WHILE Scotland continued to ‘punch well above its weight’, bringing home ten medals from the Aquatics competition of the XX Commonwealth Games, Scottish Swimming believes that medal success can only continue by ensuring that every child is given the opportunity to learn to swim before leaving primary school.
Over ten days of competition Scottish swimmers and divers achieved no less than three Games records, one British record and 23 National records along with an impressive tally of ten medals (three Golds, three Silvers and four Bronze).
While this was a fantastic achievement by the athletes and coaches Scottish Swimming is now keen to ensure that swimming and more importantly learning to swim is a priority for the next generation. Forbes Dunlop, chief executive of Scottish Swimming, explains: “We’ve just finished six days of swimming and four days of diving at the Commonwealth Games and the team have put in some excellent performances.
“Lots of the athletes talked at their post-race interviews of their wish and desire that their performances would inspire other people to swim. Here at Scottish Swimming, we believe passionately that every child should be given the opportunity to learn to swim before they leave primary school.
“Currently, over 30 per cent of children leave without being able to swim and we are determined to work closely with local and national partners to address this.”
This figure of 30 per cent equates to 15,000 children a year leaving primary school not being able to swim, and with the provision of primary school swimming lessons being a non-statutory requirement in Scotland, delivery of school swimming lessons differs extensively between and even within local authorities.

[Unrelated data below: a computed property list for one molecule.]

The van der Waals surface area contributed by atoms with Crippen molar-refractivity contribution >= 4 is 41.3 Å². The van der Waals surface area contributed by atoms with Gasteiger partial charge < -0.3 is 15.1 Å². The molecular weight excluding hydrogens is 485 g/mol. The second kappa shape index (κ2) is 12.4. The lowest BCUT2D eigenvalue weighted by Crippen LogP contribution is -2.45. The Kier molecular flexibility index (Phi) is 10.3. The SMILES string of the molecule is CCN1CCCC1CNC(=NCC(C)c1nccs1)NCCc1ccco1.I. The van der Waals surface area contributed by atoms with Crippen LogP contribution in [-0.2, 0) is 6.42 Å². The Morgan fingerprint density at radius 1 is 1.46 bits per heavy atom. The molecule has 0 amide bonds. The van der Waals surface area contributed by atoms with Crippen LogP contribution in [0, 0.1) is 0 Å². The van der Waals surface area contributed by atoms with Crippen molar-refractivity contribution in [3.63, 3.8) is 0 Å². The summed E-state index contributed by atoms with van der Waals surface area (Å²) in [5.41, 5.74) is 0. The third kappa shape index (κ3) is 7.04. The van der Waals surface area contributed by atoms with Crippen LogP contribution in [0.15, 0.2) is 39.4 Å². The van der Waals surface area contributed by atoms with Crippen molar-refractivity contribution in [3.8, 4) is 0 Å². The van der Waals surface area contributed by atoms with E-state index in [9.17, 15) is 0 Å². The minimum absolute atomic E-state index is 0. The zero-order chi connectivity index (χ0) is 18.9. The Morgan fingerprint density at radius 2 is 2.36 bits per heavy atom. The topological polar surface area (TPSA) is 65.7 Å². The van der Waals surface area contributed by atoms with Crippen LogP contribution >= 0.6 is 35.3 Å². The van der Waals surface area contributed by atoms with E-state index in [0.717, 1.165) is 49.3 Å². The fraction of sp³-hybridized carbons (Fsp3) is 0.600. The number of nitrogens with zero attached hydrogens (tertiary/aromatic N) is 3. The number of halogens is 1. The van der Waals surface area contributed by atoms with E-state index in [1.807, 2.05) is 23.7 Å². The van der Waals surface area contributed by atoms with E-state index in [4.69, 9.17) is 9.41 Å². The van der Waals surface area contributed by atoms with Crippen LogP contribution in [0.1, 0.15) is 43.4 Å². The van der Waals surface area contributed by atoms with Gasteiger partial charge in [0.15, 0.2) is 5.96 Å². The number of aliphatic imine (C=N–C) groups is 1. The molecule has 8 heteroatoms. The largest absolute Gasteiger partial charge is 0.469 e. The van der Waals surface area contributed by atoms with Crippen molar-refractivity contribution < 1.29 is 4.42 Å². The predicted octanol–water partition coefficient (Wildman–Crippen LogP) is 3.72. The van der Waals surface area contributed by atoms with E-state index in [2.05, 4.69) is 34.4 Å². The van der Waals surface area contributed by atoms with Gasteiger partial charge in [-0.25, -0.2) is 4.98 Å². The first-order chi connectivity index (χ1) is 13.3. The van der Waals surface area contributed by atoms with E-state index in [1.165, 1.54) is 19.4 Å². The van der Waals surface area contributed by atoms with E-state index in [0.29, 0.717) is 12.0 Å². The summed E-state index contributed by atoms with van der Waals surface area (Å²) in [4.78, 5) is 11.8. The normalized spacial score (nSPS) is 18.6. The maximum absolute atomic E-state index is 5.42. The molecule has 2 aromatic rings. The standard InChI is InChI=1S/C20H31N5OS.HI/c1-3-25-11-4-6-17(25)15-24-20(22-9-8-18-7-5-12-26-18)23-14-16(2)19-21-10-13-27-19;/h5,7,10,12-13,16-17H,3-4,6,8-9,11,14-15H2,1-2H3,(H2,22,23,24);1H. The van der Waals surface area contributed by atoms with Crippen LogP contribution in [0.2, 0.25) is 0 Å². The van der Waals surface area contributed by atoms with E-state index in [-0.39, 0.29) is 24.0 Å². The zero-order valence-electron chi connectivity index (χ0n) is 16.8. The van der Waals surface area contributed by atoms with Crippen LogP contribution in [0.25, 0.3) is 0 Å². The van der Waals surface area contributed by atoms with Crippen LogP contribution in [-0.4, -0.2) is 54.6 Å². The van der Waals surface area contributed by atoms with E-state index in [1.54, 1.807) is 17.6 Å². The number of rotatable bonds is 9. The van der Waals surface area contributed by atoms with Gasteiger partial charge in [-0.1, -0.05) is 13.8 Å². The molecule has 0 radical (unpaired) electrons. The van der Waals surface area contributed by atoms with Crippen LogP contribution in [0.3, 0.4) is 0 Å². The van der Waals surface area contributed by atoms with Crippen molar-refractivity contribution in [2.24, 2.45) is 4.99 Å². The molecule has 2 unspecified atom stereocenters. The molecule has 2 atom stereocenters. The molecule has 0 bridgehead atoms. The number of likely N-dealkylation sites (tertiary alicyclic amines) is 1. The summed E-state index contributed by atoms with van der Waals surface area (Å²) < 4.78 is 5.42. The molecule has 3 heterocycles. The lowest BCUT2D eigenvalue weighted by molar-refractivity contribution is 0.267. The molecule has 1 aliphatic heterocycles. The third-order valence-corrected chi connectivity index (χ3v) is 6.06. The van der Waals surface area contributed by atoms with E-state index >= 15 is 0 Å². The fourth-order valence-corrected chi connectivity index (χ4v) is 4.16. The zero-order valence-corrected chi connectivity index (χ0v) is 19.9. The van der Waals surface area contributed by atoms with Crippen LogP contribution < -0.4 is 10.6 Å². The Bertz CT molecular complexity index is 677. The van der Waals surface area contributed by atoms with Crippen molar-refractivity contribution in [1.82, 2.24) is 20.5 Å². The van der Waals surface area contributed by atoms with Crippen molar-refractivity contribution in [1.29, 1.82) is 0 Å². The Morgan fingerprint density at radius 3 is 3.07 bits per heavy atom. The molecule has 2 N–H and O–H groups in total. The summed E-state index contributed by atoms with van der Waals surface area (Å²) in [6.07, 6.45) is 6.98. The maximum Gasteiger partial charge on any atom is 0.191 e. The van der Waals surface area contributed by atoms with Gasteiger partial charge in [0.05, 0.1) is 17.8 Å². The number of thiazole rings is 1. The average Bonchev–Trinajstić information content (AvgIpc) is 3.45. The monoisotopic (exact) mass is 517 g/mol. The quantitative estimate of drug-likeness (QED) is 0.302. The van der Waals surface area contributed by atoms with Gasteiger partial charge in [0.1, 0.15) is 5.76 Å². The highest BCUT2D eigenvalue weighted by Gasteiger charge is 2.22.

Commonwealth Games champion, Ross Murdoch, is just one of the medallists to support Scottish Swimming’s campaign. He said: “I learnt to swim at a young age and always found it to be great fun. My parents got me involved in the sport and I went to swimming lessons from around four years old. It’s amazing to think that my first step into a swimming pool all those years ago would lead me to becoming Commonwealth champion.”
Scottish Swimming also has a strong focus on building stronger, sustainable clubs, throughout Scotland as it is recognised that it the clubs that are the foundation on which swimming is developed.
Speaking about his progression into club swimming, Murdoch continued: “I got into a club at around seven years-old and everything just moved on from there. Swimming is great fun and being part of a club has kept me fit, provided me with opportunities, given me friends for life and made me feel part of something special.”
Scottish Swimming has a network of over 160 clubs based across the length and breadth of Scotland, details of which can be found on the governing body’s website, www.scottishswimming.com/clubs.
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NOTES TO EDITORS
To find out more about the #everychildcanswim campaign click here: http://www.scottishswimming.com/everychildcanswim
To watch our Commonwealth Games medallists talk about when they learnt to swim, click here: http://youtu.be/jlh1frcVwY4
To watch our club video click here: http://youtu.be/ugH0cLKI2Rk?list=UU2ZiRoD5GZu-mlSHarlqqZQ
To listen to the full conversation with Ross Murdoch, click here: https://soundcloud.com/scottishswimming/ross-murdoch-learn-to-swimjoining-a-club
To listen to the full conversation with Forbes Dunlop, click here: https://soundcloud.com/scottishswimming/everychildcanswim-forbes-dunlop
To download high resolution images go to our media centre: http://www.scottishswimming.com/media/images.aspx
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